Montessori theory talks a lot about sensitive periods in childhood development and how the child is guided by inner forces that shape their developmental needs. Children pass through sensitive periods for language, movement, order, writing, reading, etc.
It is during these sensitive periods that there is a great need for total focus, sensorial exploration, and a need for repeating activities in order to master skills. Sometimes these sensitive periods are characterized by overpowering (sometimes obsessive) and intense activity.
Interrupting a child while they are in the middle of an intense sensitive period can result in a powerful emotional response (i.e. tantrum). Break a routine that a child is attempting to understand and master (i.e. getting dressed, bath time, bedtime) and some children will literally fall apart as they are most likely in a sensitive period and their intense "work" is being interrupted.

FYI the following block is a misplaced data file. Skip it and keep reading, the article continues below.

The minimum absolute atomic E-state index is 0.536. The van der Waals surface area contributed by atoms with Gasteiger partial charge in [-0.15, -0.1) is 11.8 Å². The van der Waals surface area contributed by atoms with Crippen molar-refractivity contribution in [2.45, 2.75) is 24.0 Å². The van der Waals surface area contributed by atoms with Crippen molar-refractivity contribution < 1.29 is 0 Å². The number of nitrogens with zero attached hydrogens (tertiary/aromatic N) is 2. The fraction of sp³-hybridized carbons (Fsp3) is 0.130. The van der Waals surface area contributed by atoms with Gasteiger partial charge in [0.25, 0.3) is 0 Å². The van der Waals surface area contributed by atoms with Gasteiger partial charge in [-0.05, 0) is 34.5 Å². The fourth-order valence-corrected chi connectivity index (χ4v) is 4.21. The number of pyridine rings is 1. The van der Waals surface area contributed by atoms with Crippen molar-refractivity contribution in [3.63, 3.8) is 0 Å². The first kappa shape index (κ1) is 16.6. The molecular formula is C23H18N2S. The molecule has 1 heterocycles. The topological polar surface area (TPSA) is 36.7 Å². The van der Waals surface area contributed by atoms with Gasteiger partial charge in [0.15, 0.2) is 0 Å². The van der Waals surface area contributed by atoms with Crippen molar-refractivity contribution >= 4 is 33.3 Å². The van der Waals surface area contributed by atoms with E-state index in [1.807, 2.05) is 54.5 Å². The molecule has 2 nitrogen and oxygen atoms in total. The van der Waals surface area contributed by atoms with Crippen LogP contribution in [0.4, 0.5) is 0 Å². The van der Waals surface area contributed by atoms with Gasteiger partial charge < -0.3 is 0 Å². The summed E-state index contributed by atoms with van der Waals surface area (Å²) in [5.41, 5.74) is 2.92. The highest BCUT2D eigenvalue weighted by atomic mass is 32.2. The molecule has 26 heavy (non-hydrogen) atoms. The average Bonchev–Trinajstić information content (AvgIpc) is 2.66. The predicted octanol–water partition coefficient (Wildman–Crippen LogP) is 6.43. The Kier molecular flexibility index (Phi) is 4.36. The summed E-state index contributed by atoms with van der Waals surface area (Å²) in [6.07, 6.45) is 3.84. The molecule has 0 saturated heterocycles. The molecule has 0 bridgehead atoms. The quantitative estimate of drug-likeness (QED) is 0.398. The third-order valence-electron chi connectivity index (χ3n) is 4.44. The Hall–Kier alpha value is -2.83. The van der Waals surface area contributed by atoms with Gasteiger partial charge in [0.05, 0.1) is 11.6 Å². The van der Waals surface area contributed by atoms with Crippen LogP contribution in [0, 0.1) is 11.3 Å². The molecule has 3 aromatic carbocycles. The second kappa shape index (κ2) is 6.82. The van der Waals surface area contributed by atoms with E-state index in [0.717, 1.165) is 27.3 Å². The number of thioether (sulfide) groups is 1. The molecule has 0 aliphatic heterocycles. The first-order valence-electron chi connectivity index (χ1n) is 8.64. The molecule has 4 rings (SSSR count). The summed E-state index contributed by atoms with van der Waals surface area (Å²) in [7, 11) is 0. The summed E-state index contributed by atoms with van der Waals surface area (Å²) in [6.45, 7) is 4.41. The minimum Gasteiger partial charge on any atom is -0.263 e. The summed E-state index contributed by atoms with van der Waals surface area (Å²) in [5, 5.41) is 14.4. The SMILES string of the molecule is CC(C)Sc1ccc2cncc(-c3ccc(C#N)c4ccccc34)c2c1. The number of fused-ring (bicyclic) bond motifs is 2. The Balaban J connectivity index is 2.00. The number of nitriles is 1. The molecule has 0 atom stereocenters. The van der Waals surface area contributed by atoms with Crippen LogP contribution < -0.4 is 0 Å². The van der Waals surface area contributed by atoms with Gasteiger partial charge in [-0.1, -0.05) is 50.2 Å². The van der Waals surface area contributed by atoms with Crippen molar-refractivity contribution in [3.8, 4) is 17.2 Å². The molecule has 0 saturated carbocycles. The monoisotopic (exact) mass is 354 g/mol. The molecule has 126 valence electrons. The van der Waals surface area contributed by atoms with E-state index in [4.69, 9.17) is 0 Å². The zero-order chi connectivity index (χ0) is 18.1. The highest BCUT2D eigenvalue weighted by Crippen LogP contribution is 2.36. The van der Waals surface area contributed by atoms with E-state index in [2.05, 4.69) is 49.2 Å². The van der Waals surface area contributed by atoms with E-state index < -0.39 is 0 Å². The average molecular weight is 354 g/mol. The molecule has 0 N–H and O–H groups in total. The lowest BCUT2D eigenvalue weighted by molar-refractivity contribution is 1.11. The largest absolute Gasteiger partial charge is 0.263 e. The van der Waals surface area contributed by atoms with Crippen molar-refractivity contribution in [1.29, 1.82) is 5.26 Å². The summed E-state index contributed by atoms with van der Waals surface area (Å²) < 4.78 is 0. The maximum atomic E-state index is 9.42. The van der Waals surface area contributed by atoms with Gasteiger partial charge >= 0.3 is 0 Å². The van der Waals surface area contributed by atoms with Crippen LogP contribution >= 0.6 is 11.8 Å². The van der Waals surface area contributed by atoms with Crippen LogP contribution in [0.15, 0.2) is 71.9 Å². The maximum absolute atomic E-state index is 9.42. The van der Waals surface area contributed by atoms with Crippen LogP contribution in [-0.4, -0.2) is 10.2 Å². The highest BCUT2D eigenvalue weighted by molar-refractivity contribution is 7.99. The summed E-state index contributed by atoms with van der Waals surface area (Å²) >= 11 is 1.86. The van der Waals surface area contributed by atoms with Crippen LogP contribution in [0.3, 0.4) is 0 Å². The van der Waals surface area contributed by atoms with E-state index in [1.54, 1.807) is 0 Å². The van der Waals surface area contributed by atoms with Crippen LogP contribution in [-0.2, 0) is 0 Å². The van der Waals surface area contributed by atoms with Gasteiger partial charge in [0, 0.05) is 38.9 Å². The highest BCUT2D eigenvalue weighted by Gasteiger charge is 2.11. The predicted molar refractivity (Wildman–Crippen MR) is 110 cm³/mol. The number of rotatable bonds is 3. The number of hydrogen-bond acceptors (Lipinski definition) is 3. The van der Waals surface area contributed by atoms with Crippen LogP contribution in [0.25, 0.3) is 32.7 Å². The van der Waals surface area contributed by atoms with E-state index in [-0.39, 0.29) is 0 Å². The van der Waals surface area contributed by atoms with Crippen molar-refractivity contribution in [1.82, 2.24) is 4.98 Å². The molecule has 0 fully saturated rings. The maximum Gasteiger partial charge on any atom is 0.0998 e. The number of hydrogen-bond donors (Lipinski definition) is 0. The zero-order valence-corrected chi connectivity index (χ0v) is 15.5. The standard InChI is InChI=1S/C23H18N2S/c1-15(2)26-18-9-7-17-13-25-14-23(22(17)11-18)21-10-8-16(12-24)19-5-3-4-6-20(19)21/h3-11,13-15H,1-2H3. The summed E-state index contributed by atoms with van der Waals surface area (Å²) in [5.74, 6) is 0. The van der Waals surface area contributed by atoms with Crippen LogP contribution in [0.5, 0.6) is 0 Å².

"A child learns to adjust himself and make acquisitions in his sensitive periods. These are like a beam that lights interiorly or a battery that furnishes energy. It is this sensibility which enables a child to come in contact with the external world in a particularly intense manner. At such a time everything is easy; all is life and enthusiasm. Every effort marks an increase in power. Only when the goal has been obtained does fatigue and the weight of indifference come on. When one of these psychic passions is exhausted another area is enkindled. Childhood thus passes from conquest to conquest in a constant rhythm that constitutes its joy and happiness."
The Secret of Childhood
Children can profit from various stimuli that are made available to them during a sensitive period. This is one of the reasons why Montessori materials are clearly set on low shelves and made available to the children. It allows them to choose the work that will help them 'construct themselves' - master a skill and aid in their development and adaptation.
Parents and teachers can capitalize on these sensitive periods by ensuring adequate time and materials are available, and by respecting the individual interests and passions of each child. It is through observation that the needs of the child are revealed.
As always, follow the child. And tuck some extra patience away for the days they want to repeat the same activity over, and over, and over again.